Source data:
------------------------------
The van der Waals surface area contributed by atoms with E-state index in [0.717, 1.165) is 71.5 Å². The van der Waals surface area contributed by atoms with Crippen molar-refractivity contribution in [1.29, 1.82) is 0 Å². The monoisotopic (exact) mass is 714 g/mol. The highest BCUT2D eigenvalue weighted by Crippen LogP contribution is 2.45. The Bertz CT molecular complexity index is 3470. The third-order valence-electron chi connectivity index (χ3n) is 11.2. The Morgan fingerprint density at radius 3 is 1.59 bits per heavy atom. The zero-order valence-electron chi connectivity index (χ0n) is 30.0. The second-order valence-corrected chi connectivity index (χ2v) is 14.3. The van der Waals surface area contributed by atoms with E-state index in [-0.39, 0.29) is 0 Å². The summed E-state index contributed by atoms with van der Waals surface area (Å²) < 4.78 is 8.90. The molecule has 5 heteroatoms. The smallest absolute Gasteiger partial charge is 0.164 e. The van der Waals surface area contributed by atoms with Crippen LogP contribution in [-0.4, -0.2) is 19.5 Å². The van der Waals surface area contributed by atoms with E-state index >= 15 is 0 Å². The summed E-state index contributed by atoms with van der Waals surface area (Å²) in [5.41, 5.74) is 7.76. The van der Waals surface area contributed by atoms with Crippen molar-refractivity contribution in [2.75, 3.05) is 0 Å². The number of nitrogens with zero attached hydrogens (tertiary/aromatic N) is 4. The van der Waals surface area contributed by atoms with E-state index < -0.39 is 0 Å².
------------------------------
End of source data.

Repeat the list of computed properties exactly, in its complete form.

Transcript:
The van der Waals surface area contributed by atoms with E-state index in [0.717, 1.165) is 71.5 Å². The van der Waals surface area contributed by atoms with Crippen molar-refractivity contribution in [1.29, 1.82) is 0 Å². The monoisotopic (exact) mass is 714 g/mol. The highest BCUT2D eigenvalue weighted by Crippen LogP contribution is 2.45. The Bertz CT molecular complexity index is 3470. The third-order valence-electron chi connectivity index (χ3n) is 11.2. The Morgan fingerprint density at radius 3 is 1.59 bits per heavy atom. The zero-order valence-electron chi connectivity index (χ0n) is 30.0. The second-order valence-corrected chi connectivity index (χ2v) is 14.3. The van der Waals surface area contributed by atoms with E-state index in [-0.39, 0.29) is 0 Å². The summed E-state index contributed by atoms with van der Waals surface area (Å²) < 4.78 is 8.90. The molecule has 5 heteroatoms. The smallest absolute Gasteiger partial charge is 0.164 e. The van der Waals surface area contributed by atoms with Crippen LogP contribution in [-0.4, -0.2) is 19.5 Å². The van der Waals surface area contributed by atoms with E-state index >= 15 is 0 Å². The summed E-state index contributed by atoms with van der Waals surface area (Å²) in [5.41, 5.74) is 7.76. The van der Waals surface area contributed by atoms with Crippen molar-refractivity contribution in [2.75, 3.05) is 0 Å². The number of nitrogens with zero attached hydrogens (tertiary/aromatic N) is 4. The van der Waals surface area contributed by atoms with E-state index < -0.39 is 0 Å².